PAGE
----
Healthy Fats

by HCHC on July 23, 2014

People who want to lose weight tend to avoid any type of fat believing, wrongly, that fat will make them fat.  Fat is actually something the human body needs in order to function properly!  Without it, the fat soluble vitamins A, S, E, and K could not be absorbed.

Fat provides energy and helps food stay in the stomach longer, which gives you a feeling of satisfaction and lessens the desire to overeat.  And, let’s face it, it makes foods taste better!  Fat provides energy, and you simply cannot eat enough food in a low fat diet to get the energy you need.  Not getting enough fat in your diet will cause dry hair and skin, low tolerance to the cold, bruising, and a lower resistance to infections.  Eating “low-fat” pre-packaged foods is a recipe for disaster because the fat that has been removed to make it low-fat is replaced with added sugars and carbohydrates to make it more palatable.  And we know that added sugars are bad because they create yet another cycle of hunger.

So what is a dieter to do? 

avocacoFirst of all, learn the difference between “good” fats and “bad” fats.  Good fats occur in natural, unprocessed foods such as walnuts, salmon, tuna, trout, avocados, olives, sesame seeds, tofu, peanut butter, soymilk, pecans, cashews, peanut oil, and almonds just to name a few.  These foods contain monounsaturated and polyunsaturated fats.  They are good for your heart and your overall health, and they are minimally processed.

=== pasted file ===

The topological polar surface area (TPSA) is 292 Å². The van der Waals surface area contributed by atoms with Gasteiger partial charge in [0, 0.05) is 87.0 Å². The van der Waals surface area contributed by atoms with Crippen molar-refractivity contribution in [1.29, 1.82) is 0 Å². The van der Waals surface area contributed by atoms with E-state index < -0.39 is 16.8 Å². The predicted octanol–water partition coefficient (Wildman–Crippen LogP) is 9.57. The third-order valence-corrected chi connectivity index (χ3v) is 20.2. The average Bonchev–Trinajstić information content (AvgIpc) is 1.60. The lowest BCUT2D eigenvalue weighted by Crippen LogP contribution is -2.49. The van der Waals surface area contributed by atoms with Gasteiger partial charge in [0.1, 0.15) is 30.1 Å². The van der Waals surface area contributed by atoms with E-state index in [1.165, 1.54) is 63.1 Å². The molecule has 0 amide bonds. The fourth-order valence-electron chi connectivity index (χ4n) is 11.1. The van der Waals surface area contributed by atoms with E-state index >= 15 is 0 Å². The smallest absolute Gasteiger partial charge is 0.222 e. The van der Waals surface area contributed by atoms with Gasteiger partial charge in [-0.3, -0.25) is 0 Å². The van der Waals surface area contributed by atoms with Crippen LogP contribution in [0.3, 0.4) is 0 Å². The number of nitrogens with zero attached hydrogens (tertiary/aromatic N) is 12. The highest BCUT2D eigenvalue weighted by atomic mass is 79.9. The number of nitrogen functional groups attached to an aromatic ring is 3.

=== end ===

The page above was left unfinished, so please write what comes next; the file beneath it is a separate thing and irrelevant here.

Bad fats include trans fats or hydrogenated oils.  They are used in processed foods to increase the food’s shelf life while also increasing your risk of disease and elevated cholesterol.  Predictably, these include commercially made pastry, doughnuts, cookies, muffins, cakes, and pizza dough. They also include pre-packed snack foods like microwave popcorn, chips, as well as margarine, vegetable shortening, candy bars and anything that has been deep fried.

Saturated fats are “bad” because they also increase blood pressure and cholesterol but many of them are good sources for other minerals and proteins.  Cheese, butter, ice cream, palm and coconut oils, chicken with the skin on, and high-fat cuts of meat such as beef, lamb and pork all contain saturated fats.  These saturated fats are not recommended for those with high cholesterol, heart disease, or high blood pressure.  They may be eaten by those people with no health issues, but only in moderation.

Choosing healthier options does not need to be a struggle.  Simply replace the bad with the good.  Instead of using butter, choose olive oil.  Plain, non-fat yogurt can easily be substituted for sour cream, and frozen yogurt tastes just as good as ice cream.  When choosing a protein, have skinless white meat chicken or turkey instead of red meat.

Prepare your foods mindfully (no deep frying!), eat unprocessed foods, choose lean proteins and “dieting” may easily become a thing of the past.

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